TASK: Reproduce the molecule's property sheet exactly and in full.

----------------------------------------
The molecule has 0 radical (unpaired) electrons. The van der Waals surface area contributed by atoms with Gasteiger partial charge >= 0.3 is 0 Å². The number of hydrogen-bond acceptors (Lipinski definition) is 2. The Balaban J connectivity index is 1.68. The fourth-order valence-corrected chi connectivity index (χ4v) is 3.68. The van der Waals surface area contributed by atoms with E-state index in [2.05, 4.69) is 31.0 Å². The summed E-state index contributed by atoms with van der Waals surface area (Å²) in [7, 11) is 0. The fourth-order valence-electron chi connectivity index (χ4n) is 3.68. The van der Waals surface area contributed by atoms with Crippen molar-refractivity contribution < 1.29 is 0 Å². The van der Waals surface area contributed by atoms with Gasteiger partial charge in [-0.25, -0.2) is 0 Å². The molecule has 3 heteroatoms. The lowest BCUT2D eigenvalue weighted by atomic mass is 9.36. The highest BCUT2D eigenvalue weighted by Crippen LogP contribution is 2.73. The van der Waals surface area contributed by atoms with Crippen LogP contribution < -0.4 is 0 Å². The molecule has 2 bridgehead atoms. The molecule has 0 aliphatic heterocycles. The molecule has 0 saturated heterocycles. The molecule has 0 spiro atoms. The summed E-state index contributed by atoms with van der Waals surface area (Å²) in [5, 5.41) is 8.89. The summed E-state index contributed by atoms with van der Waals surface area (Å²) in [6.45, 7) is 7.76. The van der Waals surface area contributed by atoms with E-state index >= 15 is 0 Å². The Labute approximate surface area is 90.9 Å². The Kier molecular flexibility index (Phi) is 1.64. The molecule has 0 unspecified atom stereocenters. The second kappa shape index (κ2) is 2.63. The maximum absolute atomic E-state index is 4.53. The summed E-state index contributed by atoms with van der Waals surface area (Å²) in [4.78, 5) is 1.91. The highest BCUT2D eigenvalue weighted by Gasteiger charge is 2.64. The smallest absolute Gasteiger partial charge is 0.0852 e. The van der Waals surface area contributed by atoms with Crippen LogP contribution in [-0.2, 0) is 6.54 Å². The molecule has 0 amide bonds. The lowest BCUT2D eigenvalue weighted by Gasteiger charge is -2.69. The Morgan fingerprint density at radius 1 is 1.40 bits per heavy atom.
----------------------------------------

The molecule has 0 radical (unpaired) electrons. The van der Waals surface area contributed by atoms with Gasteiger partial charge >= 0.3 is 0 Å². The number of hydrogen-bond acceptors (Lipinski definition) is 2. The Balaban J connectivity index is 1.68. The fourth-order valence-corrected chi connectivity index (χ4v) is 3.68. The van der Waals surface area contributed by atoms with E-state index in [2.05, 4.69) is 31.0 Å². The summed E-state index contributed by atoms with van der Waals surface area (Å²) in [7, 11) is 0. The fourth-order valence-electron chi connectivity index (χ4n) is 3.68. The van der Waals surface area contributed by atoms with Crippen molar-refractivity contribution < 1.29 is 0 Å². The van der Waals surface area contributed by atoms with Gasteiger partial charge in [-0.25, -0.2) is 0 Å². The molecule has 3 heteroatoms. The lowest BCUT2D eigenvalue weighted by atomic mass is 9.36. The highest BCUT2D eigenvalue weighted by Crippen LogP contribution is 2.73. The van der Waals surface area contributed by atoms with Crippen LogP contribution < -0.4 is 0 Å². The molecule has 2 bridgehead atoms. The molecule has 0 aliphatic heterocycles. The molecule has 0 saturated heterocycles. The molecule has 0 spiro atoms. The summed E-state index contributed by atoms with van der Waals surface area (Å²) in [5, 5.41) is 8.89. The summed E-state index contributed by atoms with van der Waals surface area (Å²) in [6.45, 7) is 7.76. The van der Waals surface area contributed by atoms with E-state index >= 15 is 0 Å². The Labute approximate surface area is 90.9 Å². The Kier molecular flexibility index (Phi) is 1.64. The molecule has 0 unspecified atom stereocenters. The second kappa shape index (κ2) is 2.63. The maximum absolute atomic E-state index is 4.53. The summed E-state index contributed by atoms with van der Waals surface area (Å²) in [4.78, 5) is 1.91. The highest BCUT2D eigenvalue weighted by Gasteiger charge is 2.64. The smallest absolute Gasteiger partial charge is 0.0852 e. The van der Waals surface area contributed by atoms with Crippen LogP contribution in [-0.2, 0) is 6.54 Å². The molecule has 0 amide bonds. The lowest BCUT2D eigenvalue weighted by Gasteiger charge is -2.69. The Morgan fingerprint density at radius 1 is 1.40 bits per heavy atom.